DNF: Ink and Bone  My Thoughts: Six of Crows My Thoughts: A Darker Shade of Magic My Thoughts: Quake

Tuesday, April 5, 2016

My Thoughts: The Speed of Darkness, by Catherine Fisher

25893169Paperback: 400 pages

Publisher: Hachette Children's (May 3 2016)
Language: English
ISBN-10: 1444926322
ISBN-13: 978-1444926323
Product Dimensions: 12.7 x 2.5 x 19.7 cm

"A great storm brews out at sea and batters the Devon coast, flooding vast swathes of land. At Wintercombe Abbey the preceding weeks have been spent in a ferment of experimentation, as Jake Wilde's father, David and Maskelyne work furiously on Operation Leah. They have been practising changing tiny events in the past, in preparation for the rescue of Venn's wife Leah from death, the culmination of their work with the Obsidian Mirror. But in the aftermath of the storm, the Abbey is a drowned house. Where is the Mirror? What has happened to the two halves of the Janus coin? Whose is the mysterious boat wrecked up on the nearby beach? And what plans of mischief and mayhem lay in store for Halloween - the day chosen for Leah's return? Riddles and mysteries unfold in the spellbinding conclusion to The Obsidian Mirror quartet." - Goodreads

The Speed of Darkness marks the end of series that expertly blended Sci-Fi, with historical fiction, and folkloric fantasy, in such a way that fans of either come away with the story they want. But as with the conclusion to any story involving time travel, the real question is how well did the author handle inherent time paradoxes?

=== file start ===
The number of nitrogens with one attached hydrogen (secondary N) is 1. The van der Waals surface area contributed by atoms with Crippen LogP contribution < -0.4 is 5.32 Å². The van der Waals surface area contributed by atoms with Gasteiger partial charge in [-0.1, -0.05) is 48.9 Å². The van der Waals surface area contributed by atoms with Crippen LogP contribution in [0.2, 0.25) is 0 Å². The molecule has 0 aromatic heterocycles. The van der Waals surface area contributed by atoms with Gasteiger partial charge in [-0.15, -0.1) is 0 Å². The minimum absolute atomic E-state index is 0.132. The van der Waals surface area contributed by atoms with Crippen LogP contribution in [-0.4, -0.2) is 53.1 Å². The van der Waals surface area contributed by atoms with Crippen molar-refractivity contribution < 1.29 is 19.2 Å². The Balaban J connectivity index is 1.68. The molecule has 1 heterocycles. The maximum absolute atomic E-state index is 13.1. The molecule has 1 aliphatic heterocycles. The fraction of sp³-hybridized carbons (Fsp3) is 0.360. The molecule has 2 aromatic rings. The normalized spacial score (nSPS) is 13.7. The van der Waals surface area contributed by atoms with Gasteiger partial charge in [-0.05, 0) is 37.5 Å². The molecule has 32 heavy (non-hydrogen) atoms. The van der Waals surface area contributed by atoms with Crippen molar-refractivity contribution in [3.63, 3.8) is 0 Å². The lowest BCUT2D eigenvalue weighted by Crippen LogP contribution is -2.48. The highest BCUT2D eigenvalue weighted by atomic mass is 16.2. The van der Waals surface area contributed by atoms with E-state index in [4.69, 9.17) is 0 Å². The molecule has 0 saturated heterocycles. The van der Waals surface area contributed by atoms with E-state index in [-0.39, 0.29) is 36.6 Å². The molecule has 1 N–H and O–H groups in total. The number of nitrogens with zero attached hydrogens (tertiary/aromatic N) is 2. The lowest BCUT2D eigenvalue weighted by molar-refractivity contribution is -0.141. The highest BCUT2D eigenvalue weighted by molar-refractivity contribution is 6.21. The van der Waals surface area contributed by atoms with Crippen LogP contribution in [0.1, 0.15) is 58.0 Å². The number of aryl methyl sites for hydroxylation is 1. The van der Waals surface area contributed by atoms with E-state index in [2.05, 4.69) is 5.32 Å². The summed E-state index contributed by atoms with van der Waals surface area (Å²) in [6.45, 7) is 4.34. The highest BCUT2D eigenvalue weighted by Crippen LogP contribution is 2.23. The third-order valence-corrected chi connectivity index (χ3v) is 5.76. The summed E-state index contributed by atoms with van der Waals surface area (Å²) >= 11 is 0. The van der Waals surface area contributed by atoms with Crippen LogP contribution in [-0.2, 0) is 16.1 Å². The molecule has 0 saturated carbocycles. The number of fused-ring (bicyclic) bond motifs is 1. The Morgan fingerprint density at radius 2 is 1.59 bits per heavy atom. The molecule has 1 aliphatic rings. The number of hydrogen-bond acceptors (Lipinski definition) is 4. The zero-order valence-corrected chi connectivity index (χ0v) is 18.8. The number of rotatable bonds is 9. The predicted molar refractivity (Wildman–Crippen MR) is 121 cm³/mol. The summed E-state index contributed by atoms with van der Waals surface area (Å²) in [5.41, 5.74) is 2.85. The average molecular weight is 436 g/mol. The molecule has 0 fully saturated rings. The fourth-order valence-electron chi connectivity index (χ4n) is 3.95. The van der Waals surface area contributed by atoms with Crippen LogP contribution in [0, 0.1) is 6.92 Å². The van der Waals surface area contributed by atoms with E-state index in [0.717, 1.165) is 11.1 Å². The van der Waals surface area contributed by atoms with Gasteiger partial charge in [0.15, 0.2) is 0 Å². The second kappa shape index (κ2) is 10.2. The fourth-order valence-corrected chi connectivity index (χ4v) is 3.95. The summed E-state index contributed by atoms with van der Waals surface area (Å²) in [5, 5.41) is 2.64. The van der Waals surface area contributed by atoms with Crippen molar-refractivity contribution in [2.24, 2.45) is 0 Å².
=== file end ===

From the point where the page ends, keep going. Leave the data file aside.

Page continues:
The answer is, indirectly as possible. Its obvious after finishing the the Chronopitka Quartet that time travel runs more on an "emotional" logic, than actual scientific logic/rules. A fact that may send some sci-fi purists into rage-induced fits of book shredding. Though for me at least, the delightfully vivid writing of Catherine Fisher distracted me from a considerable amount of the plot's shortcomings.

"It is not wise for a mortal man to gaze too long into the darkness. He comes to see strange shapes and cold imaginings. He comes to doubt all that he once held true."- SOD

Quibbles aside, The Speed of Darkness was a entrancing read, with many detours (Or "Scenic routes" I Should say) that were at times equally or more interesting than "Operation Leah". Through these deviations the reader gets to witness the End times with the likes of Jake Wilde and the Venn's, which are some of the books most visually intense moments.

We also receive a back story for Janus, finally, and I can say its every bit as shocking as I hoped it to be. The reveal really ties into the general theme of the Obsidian mirror, which of course, I now can't say without spoiling the surprise!

It's sad to say goodbye to such an engrossing series, but its much easier when you feel all the loose time threads have been tied up - When you feel satisfied that whatever tale you've purchased has been given a proper sendoff. And for that peace if mind, I have to thank the author.

My Rating: 4.1/5

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